A new study shows that the ocean recently absorbed a decreasing proportion of the CO2 emissions we produce. This trend could persist as climate change intensifies.
The ocean plays a crucial role in absorbing carbon dioxide (CO2) from the atmosphere, resulting from human activities like burning fossil fuels, cement production, and changing land use, such as deforestation. It takes in about 30% of the CO2 we release. Initially, this CO2 is absorbed at the ocean's surface and then transported to the deep ocean, where it is stored for centuries. In this manner, oceans function as a natural carbon sink, which is crucial in mitigating climate change.
However, a recent study led by the 4C researcher Jens Daniel Müller from ETH Zürich, detected a recent decrease in the ocean’s ability to store anthropogenic CO2, when comparing the uptake between 2004 – 2014 to the previous decade.
The results of this 4C-funded study indicate that, while the ocean still acts as a significant CO2 sink, its ability to store anthropogenic CO2 decreased during the second decade investigated. Specifically, the amount of anthropogenic CO2 absorbed by the ocean from 2004 to 2014 was 15±11% lower than what was anticipated based on the relationship between ocean uptake and atmospheric CO2 increase from 1994 to 2004. This means that the ocean is absorbing a smaller proportion of the CO2 emissions we produce. According to previous studies, this trend is expected to continue as climate change intensifies. The weakening of the ocean carbon sink capacity is attributed to a reduction in the ocean buffer capacity and changes in the global ocean circulation.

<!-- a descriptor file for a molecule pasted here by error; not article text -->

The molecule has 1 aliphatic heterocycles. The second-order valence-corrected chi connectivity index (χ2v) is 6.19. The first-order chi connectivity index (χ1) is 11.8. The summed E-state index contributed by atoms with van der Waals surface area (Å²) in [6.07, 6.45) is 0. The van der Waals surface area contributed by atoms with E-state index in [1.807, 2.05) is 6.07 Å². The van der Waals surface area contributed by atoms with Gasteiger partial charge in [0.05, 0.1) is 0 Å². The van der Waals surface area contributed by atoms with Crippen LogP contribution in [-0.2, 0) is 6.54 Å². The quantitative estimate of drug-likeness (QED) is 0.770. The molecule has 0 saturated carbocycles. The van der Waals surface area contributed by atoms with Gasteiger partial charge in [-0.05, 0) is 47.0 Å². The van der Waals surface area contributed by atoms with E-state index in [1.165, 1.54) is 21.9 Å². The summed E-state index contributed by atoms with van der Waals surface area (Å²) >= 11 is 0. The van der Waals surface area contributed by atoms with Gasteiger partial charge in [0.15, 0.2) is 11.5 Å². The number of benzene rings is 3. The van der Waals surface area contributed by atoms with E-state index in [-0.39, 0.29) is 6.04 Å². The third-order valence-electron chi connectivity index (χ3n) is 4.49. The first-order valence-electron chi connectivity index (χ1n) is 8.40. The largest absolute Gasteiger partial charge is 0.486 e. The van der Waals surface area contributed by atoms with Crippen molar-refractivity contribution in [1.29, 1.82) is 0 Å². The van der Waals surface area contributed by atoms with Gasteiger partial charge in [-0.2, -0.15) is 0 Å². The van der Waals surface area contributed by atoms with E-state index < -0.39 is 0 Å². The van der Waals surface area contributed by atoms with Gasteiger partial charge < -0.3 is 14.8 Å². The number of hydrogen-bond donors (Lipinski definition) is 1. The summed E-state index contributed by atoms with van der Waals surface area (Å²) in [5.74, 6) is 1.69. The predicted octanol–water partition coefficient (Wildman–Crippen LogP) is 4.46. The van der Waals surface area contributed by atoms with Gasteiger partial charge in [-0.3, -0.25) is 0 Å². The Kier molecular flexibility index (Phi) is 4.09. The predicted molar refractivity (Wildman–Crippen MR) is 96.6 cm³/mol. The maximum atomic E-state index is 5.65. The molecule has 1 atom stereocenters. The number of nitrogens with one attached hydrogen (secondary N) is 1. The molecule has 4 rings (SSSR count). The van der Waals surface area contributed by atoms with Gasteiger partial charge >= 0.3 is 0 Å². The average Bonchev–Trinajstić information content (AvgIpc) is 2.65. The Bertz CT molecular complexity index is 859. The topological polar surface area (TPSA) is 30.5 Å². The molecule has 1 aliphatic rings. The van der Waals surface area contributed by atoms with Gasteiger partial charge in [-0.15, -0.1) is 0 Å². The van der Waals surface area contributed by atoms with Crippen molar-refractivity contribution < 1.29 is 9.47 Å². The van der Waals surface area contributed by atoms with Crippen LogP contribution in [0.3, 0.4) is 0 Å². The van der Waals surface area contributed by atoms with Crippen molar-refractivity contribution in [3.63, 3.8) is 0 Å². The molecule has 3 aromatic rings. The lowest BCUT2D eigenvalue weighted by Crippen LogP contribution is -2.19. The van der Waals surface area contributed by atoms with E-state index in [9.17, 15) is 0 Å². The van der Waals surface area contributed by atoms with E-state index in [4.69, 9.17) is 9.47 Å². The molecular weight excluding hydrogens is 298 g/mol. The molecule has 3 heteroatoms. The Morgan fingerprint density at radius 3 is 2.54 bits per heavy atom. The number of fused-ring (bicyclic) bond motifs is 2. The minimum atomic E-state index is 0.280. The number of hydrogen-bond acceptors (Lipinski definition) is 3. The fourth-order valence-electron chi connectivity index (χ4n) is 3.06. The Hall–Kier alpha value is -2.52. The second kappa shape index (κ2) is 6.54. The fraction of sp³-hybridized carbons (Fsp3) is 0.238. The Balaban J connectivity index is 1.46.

These findings have significant implications for policy. We need to account for this anticipated decrease in CO2 uptake when setting goals for CO2 emissions if we aim to reach net zero emissions by 2050.
The 4C project aims to improve our understanding of the mechanisms governing the carbon cycle, including the extent to which human-generated CO2 impacts climate change and, vice versa, how climate change affects the carbon cycle. Ultimately, this knowledge will help make more accurate predictions that can inform policy decisions. In this regard, this study has played a key role in confirming that the ocean's capacity to absorb carbon is vulnerable to the effects of climate change.
Reference: Müller J.D., Gruber N., Carter B., et al. (2023). Decadal trends in the oceanic storage of anthropogenic carbon from 1994 to 2014. AGU Advances 4: e2023AV000875. DOI: 10.1029/2023AV000875